Monday, May 08, 2006

Yearning to Be Normal

" My body is suffering, my mind is sometimes neurotic, but my soul is at peace."
- Dr. Dan Gottlieb, on Fresh Air with Terry Gross

This statement caught my attention today as I scanned through radio stations during my 10-minute drive to pick Jamie up from school. Dan Gottlieb is a psychologist who hosts a radio program, Voices in the Family, on our local NPR station. I've heard his show once or twice, enough to recognize his voice, though my husband and I always joke that his show is sort of depressing, as in, "Let's talk about pain and suffering."

Today, NPR was replaying an interview of him by Terry Gross, host of a really great interview show called Fresh Air, and I learned something surprising. It turns out that Dr. Gottlieb is/was a quadriplegic, injured in a car accident twenty years ago (he's now partially recovered but still in a wheelchair). He's just written a book, Letters to Sam, imparting life lessons about being different to his grandson who suffers from autism.

I just loved his statement about his body hurting but his soul at peace. That's what I aspire to achieve (well, I'd love to skip the body suffering part, but you can't have everything). Plus, there's nothing like hearing about someone worse off than you to shake yourself out of any thoughts of self-pity. He was a quadriplegic and is now in a wheelchair...and I think my life is filled with limits??

Terry asked if he ever just falls apart, since he always seems so together. He said that one day when he was driving his specially-adapted van, he passed a guy jogging along the side of the road, and he just burst into tears and had to pull over. It was an every-day sort of thing to see, but it just hit him a certain way.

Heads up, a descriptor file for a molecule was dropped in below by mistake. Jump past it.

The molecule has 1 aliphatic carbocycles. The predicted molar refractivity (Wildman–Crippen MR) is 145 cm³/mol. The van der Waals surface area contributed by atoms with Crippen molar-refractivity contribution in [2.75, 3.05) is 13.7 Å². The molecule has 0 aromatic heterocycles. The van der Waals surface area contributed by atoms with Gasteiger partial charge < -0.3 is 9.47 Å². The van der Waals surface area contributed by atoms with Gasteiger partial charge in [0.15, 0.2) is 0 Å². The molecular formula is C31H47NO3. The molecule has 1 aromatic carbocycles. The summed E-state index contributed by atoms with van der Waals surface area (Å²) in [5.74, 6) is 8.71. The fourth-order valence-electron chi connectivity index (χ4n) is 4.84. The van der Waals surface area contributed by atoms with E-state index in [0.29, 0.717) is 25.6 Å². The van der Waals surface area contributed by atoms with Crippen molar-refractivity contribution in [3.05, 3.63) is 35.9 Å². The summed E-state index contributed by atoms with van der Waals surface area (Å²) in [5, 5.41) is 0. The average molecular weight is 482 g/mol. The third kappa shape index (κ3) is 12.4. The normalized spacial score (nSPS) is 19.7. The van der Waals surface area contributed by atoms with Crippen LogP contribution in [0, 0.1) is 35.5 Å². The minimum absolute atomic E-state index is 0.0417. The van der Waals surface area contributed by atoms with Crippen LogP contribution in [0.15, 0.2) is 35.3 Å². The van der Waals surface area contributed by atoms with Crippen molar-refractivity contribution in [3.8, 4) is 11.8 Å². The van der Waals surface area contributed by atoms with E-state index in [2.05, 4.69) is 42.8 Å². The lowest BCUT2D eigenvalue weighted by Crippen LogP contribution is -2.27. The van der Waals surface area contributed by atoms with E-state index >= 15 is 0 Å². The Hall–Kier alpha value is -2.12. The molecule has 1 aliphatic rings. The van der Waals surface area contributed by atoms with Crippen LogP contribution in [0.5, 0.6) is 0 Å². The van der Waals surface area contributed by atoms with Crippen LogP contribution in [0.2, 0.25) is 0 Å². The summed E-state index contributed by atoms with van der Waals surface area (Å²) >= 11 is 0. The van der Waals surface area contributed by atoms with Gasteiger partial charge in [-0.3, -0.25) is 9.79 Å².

I don't for a moment think that living with CFIDS is on a par with life as a quadriplegic, but I've had those moments, too. In fact, seeing someone running can hit me hard, too. I mean, I could run, but I'd suffer for it for many days. I try so hard to just keep living my life, focusing on what I can do, and finding joy in everyday stuff, but sometimes the yearning to be normal can hit you like a punch in the gut.


1 comment:

  1. Hi Sue,

    I totally am there with you about Dr Gottlieb's statement and about the way he is. It does take a story like his to remind us of just how lucky we are, eh?

    I actually think that one of the blessings (if you could call it that!) of being struck down with ME/CFS is that I take things which seemed so unimportant before, far more seriously! I never worried about tomorrow or how it would affect me, activity-wise. I never stopped to draw breath or consider others around me. I didn't make time to look at beautiful scenery or be grateful for a friend's visit. Each one of these things is now far more precious to me, and for that feeling, I am so privileged!!

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